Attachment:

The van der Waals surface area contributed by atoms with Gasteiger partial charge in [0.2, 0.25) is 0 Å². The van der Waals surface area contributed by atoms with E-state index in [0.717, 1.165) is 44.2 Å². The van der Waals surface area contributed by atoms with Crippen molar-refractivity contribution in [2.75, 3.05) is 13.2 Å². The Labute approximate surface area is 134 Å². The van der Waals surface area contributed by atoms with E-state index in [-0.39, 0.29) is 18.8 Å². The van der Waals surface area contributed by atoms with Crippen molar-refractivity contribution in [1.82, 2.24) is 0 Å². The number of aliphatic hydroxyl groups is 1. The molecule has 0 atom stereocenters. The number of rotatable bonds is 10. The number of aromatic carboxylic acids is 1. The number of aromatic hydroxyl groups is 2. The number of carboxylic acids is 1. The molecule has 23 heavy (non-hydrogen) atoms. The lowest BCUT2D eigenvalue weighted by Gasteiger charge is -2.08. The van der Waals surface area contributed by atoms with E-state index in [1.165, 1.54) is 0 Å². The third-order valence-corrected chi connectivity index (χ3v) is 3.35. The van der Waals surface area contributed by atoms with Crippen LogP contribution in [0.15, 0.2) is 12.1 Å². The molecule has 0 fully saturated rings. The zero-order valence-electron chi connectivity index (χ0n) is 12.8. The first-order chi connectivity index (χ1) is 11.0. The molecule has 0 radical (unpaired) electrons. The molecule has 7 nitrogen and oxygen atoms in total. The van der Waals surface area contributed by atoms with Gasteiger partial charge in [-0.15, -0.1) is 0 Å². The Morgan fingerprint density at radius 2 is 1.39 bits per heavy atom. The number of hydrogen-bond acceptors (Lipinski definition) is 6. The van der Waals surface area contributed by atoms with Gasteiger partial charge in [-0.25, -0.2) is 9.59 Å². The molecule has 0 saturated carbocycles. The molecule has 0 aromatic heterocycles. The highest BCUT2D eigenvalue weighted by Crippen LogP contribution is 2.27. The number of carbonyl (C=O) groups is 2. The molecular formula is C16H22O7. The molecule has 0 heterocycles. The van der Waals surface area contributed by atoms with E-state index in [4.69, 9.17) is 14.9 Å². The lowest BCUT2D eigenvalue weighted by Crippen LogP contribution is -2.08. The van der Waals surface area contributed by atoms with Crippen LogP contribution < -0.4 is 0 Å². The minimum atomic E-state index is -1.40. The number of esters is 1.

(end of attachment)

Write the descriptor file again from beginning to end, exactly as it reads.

The van der Waals surface area contributed by atoms with Gasteiger partial charge in [0.2, 0.25) is 0 Å². The van der Waals surface area contributed by atoms with E-state index in [0.717, 1.165) is 44.2 Å². The van der Waals surface area contributed by atoms with Crippen molar-refractivity contribution in [2.75, 3.05) is 13.2 Å². The Labute approximate surface area is 134 Å². The van der Waals surface area contributed by atoms with E-state index in [-0.39, 0.29) is 18.8 Å². The van der Waals surface area contributed by atoms with Crippen molar-refractivity contribution in [1.82, 2.24) is 0 Å². The number of aliphatic hydroxyl groups is 1. The molecule has 0 atom stereocenters. The number of rotatable bonds is 10. The number of aromatic carboxylic acids is 1. The number of aromatic hydroxyl groups is 2. The number of carboxylic acids is 1. The molecule has 23 heavy (non-hydrogen) atoms. The lowest BCUT2D eigenvalue weighted by Gasteiger charge is -2.08. The van der Waals surface area contributed by atoms with E-state index in [1.165, 1.54) is 0 Å². The third-order valence-corrected chi connectivity index (χ3v) is 3.35. The van der Waals surface area contributed by atoms with Crippen LogP contribution in [0.15, 0.2) is 12.1 Å². The molecule has 0 fully saturated rings. The zero-order valence-electron chi connectivity index (χ0n) is 12.8. The first-order chi connectivity index (χ1) is 11.0. The molecule has 0 radical (unpaired) electrons. The molecule has 7 nitrogen and oxygen atoms in total. The van der Waals surface area contributed by atoms with Gasteiger partial charge in [-0.15, -0.1) is 0 Å². The Morgan fingerprint density at radius 2 is 1.39 bits per heavy atom. The number of hydrogen-bond acceptors (Lipinski definition) is 6. The van der Waals surface area contributed by atoms with Gasteiger partial charge in [-0.25, -0.2) is 9.59 Å². The molecule has 0 saturated carbocycles. The molecule has 0 aromatic heterocycles. The highest BCUT2D eigenvalue weighted by Crippen LogP contribution is 2.27. The number of carbonyl (C=O) groups is 2. The molecular formula is C16H22O7. The molecule has 0 heterocycles. The van der Waals surface area contributed by atoms with E-state index in [4.69, 9.17) is 14.9 Å². The lowest BCUT2D eigenvalue weighted by Crippen LogP contribution is -2.08. The van der Waals surface area contributed by atoms with Crippen LogP contribution < -0.4 is 0 Å². The minimum atomic E-state index is -1.40. The number of esters is 1.